Global goals for sustainable development

The final text of the Sustainable Development Goals marks an important advance for the international development community, but enormous challenges still lie ahead.

Tighe Geoghegan's picture
Tighe Geoghegan is a consultant working with IIED to coordinate aspects of work on the SDGs and post-2015 development agenda
02 September 2015
IIED produced an animation to raise awareness of the SDGs and the potential of the new development agenda (Image: IIED/Hands Up)

IIED produced an animation to raise awareness of the SDGs and the potential of the new development agenda (Image: IIED/Hands Up)

The final text of the Sustainable Development Goals (SDGs), Transforming our world, was released on 11 August, marking the completion of a process of drafting and negotiation that began more than two years ago.

For IIED, the SDGs are an important milestone on a four-decade journey in the cause of sustainable development. Far more than any previous international framework, the SDGs recognise the inter-relationships between human development and the environmental, economic, social and political context in which it occurs.

With 17 goals and 169 targets, the SDGs have been criticised as inelegant and unwieldy, but their scope is an accurate reflection of the breadth of action implicit in the concept of sustainable development.

Many of the goals are not new – the Millennium Development Goals (MDGs) also called for ending poverty (Goal 1), improving healthcare (Goal 3), achieving universal education, gender equality and access to water and sanitation (Goals 4-6), while other goals and targets are embodied in international agreements such as the United Nations Framework Convention on Climate Change (UNFCCC).

What makes the SDGs different is that there are also goals aimed at creating the conditions under which ending poverty, improving lives and protecting the planet are possible.

These goals include access to energy (Goal 7), inclusive economic growth and sustainable industrialisation (Goal 8-9), sustainable consumption and production (Goal 12) and so forth. It is these "enabling goals" that pull the SDGs together into a universal agenda for collective action that can achieve the vision of sustainable development.

While all the goals are important, and indeed inter-dependent, some have a particular resonance for IIED as they highlight issues that the institute has long championed but which have not formerly been given prominence, or in some cases even recognised, on international development agendas. These include:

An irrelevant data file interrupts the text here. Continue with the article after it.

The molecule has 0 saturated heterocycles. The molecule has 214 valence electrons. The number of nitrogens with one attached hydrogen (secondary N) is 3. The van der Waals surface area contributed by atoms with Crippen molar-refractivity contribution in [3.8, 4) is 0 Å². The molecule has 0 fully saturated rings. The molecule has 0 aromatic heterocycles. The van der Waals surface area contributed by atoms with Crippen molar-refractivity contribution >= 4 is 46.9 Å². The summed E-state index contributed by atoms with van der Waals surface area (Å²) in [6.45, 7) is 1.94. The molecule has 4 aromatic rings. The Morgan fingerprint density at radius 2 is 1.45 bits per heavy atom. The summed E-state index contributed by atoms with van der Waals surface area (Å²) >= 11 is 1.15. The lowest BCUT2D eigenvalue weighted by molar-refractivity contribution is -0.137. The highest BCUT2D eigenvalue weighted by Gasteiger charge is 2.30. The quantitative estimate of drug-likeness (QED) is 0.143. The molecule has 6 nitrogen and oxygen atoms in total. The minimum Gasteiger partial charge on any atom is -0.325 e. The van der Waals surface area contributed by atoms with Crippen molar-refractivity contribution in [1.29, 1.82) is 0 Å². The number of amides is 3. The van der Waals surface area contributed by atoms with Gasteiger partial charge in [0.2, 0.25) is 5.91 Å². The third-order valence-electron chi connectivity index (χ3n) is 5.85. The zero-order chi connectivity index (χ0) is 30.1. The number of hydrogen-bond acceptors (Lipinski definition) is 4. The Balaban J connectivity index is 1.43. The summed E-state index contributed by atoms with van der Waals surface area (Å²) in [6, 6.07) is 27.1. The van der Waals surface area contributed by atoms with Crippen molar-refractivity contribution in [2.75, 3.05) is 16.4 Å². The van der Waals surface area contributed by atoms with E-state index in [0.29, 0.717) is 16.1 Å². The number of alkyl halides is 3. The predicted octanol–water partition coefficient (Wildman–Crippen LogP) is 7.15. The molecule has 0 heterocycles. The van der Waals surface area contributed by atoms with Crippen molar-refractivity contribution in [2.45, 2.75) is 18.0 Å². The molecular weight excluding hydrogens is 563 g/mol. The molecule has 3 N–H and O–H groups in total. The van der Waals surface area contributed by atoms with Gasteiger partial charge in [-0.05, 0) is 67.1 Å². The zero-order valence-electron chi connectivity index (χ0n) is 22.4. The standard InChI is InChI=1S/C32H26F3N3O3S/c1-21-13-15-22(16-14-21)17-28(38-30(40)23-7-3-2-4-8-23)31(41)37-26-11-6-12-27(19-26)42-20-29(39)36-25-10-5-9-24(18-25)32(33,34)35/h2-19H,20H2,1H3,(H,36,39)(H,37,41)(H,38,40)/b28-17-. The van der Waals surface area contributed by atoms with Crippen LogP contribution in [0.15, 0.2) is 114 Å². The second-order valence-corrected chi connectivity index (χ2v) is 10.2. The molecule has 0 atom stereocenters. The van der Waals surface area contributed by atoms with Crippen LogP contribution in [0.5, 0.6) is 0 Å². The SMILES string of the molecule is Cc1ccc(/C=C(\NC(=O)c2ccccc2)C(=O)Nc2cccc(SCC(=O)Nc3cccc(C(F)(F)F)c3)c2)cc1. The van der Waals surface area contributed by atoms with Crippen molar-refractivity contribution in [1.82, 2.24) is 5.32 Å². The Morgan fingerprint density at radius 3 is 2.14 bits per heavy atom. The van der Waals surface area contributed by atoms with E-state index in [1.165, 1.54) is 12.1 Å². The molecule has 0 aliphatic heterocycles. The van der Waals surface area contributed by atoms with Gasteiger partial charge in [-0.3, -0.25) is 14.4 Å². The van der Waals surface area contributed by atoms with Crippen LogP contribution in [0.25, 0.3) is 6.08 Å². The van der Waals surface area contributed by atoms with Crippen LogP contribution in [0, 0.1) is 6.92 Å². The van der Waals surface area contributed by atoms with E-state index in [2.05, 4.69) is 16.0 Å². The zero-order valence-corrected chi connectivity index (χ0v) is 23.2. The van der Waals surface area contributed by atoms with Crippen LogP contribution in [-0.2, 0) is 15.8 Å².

• Goal 10: Reduce inequality within and among countries.

    IIED’s mission to build a fairer, more sustainable world is premised on the belief, backed up by growing evidence, that inequality is a major driver of poverty, overconsumption and resource degradation. Goal 10 is perhaps the most radical of all the SDGs because it formally recognises the threat that growing inequality poses to efforts towards sustainable development and calls on all countries to take actions that may be politically challenging and unpopular, to reduce this dangerous trend. It will be difficult to implement, so will require strong systems of monitoring and accountability to keep countries on track
  • Goal 11: Make cities and human settlements inclusive, safe, resilient and sustainable.

    IIED has worked on urban issues for more than 40 years, and has often been a lonely voice in arguing that urban policy is an essential part of sustainable development policy. This recognition of the centrality of cities to sustainable human development is gratifying; although the lack of attention in the document to the role of local governments and community institutions in implementation raises questions about how the goal and its targets are to be achieved
  • Goal 14: Conserve and sustainably use the oceans, seas and marine resources for sustainable development. 

    Global collective action on marine resources has been difficult to achieve because of the immediate economic benefits of unregulated use and the power imbalances among marine resource exploiting nations. IIED's work on fisheries has focused on the use of innovative economic solutions, including incentives that align ecological and social outcomes, to address the problems facing the fisheries sector, and to support healthy marine and coastal ecosystems and resilient fishing communities. Goal 14 and its targets can contribute to an improved policy environment for such approaches, but there will be a need to back up SDG aspirations with specific international agreements and actions
  • Goal 15: Protect, restore and promote sustainable use of terrestrial ecosystems, sustainably manage forests, combat desertification, and halt and reverse land degradation and halt biodiversity loss.

    The MDGs notoriously failed to deal with the terrestrial natural environment in any meaningful way, leaving that part of the development agenda to international and regional conventions, for example on biodiversity and land degradation. The SDGs eliminate that artificial divide, but IIED's work on forests and the SDGs suggests that addressing terrestrial ecosystems through a single goal understates the inter-relations between ecosystems and other aspects of the SDG framework. IIED researchers have proposed addressing the lack of integration through the application of a "modular approach" that packages together relevant targets and indicators from across all the SDGs.

The text to be agreed at the UN General Assembly in September can, for these reasons, be seen as holding great promise.

But sustainable development is difficult and complex, it involves balancing different priorities and interests. Implementing the SDGs is therefore a challenge for us all.

Tighe Geoghegan ( is a consultant working with IIED to coordinate aspects of work on the SDGs and post-2015 development agenda.